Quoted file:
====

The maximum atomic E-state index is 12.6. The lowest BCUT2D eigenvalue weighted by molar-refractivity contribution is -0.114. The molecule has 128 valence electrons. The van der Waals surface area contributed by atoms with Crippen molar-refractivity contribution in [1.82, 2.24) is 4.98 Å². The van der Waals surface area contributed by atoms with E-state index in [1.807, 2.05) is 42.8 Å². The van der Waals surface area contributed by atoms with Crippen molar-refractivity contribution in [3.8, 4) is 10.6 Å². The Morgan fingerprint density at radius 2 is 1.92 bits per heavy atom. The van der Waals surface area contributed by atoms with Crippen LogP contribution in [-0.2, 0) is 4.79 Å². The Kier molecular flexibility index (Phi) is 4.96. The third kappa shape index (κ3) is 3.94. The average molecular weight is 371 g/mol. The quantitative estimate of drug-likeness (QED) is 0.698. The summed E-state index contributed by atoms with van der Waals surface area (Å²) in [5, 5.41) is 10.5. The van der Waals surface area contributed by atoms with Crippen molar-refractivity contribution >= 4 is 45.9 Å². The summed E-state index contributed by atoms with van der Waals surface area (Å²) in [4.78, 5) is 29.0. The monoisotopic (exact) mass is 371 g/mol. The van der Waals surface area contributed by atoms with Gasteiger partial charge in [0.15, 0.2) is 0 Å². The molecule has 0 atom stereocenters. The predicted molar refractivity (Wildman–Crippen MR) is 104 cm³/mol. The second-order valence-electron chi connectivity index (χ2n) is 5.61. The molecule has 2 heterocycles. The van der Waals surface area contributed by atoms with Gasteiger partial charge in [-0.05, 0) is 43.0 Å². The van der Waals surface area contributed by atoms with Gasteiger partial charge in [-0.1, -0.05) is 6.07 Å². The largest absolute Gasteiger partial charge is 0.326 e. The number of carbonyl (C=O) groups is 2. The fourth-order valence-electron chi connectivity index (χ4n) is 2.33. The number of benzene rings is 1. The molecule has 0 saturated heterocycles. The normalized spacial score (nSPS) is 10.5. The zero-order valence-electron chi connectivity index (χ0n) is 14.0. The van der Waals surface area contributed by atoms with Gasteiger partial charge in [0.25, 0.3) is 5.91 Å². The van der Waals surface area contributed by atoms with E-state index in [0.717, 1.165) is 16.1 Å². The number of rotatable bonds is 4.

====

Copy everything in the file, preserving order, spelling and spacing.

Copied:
The maximum atomic E-state index is 12.6. The lowest BCUT2D eigenvalue weighted by molar-refractivity contribution is -0.114. The molecule has 128 valence electrons. The van der Waals surface area contributed by atoms with Crippen molar-refractivity contribution in [1.82, 2.24) is 4.98 Å². The van der Waals surface area contributed by atoms with E-state index in [1.807, 2.05) is 42.8 Å². The van der Waals surface area contributed by atoms with Crippen molar-refractivity contribution in [3.8, 4) is 10.6 Å². The Morgan fingerprint density at radius 2 is 1.92 bits per heavy atom. The van der Waals surface area contributed by atoms with Crippen LogP contribution in [-0.2, 0) is 4.79 Å². The Kier molecular flexibility index (Phi) is 4.96. The third kappa shape index (κ3) is 3.94. The average molecular weight is 371 g/mol. The quantitative estimate of drug-likeness (QED) is 0.698. The summed E-state index contributed by atoms with van der Waals surface area (Å²) in [5, 5.41) is 10.5. The van der Waals surface area contributed by atoms with Crippen molar-refractivity contribution >= 4 is 45.9 Å². The summed E-state index contributed by atoms with van der Waals surface area (Å²) in [4.78, 5) is 29.0. The monoisotopic (exact) mass is 371 g/mol. The van der Waals surface area contributed by atoms with Gasteiger partial charge in [0.15, 0.2) is 0 Å². The molecule has 0 atom stereocenters. The predicted molar refractivity (Wildman–Crippen MR) is 104 cm³/mol. The second-order valence-electron chi connectivity index (χ2n) is 5.61. The molecule has 2 heterocycles. The van der Waals surface area contributed by atoms with Gasteiger partial charge in [-0.05, 0) is 43.0 Å². The van der Waals surface area contributed by atoms with Gasteiger partial charge in [-0.1, -0.05) is 6.07 Å². The largest absolute Gasteiger partial charge is 0.326 e. The number of carbonyl (C=O) groups is 2. The fourth-order valence-electron chi connectivity index (χ4n) is 2.33. The number of benzene rings is 1. The molecule has 0 saturated heterocycles. The normalized spacial score (nSPS) is 10.5. The zero-order valence-electron chi connectivity index (χ0n) is 14.0. The van der Waals surface area contributed by atoms with Gasteiger partial charge in [0.25, 0.3) is 5.91 Å². The van der Waals surface area contributed by atoms with E-state index in [0.717, 1.165) is 16.1 Å². The number of rotatable bonds is 4.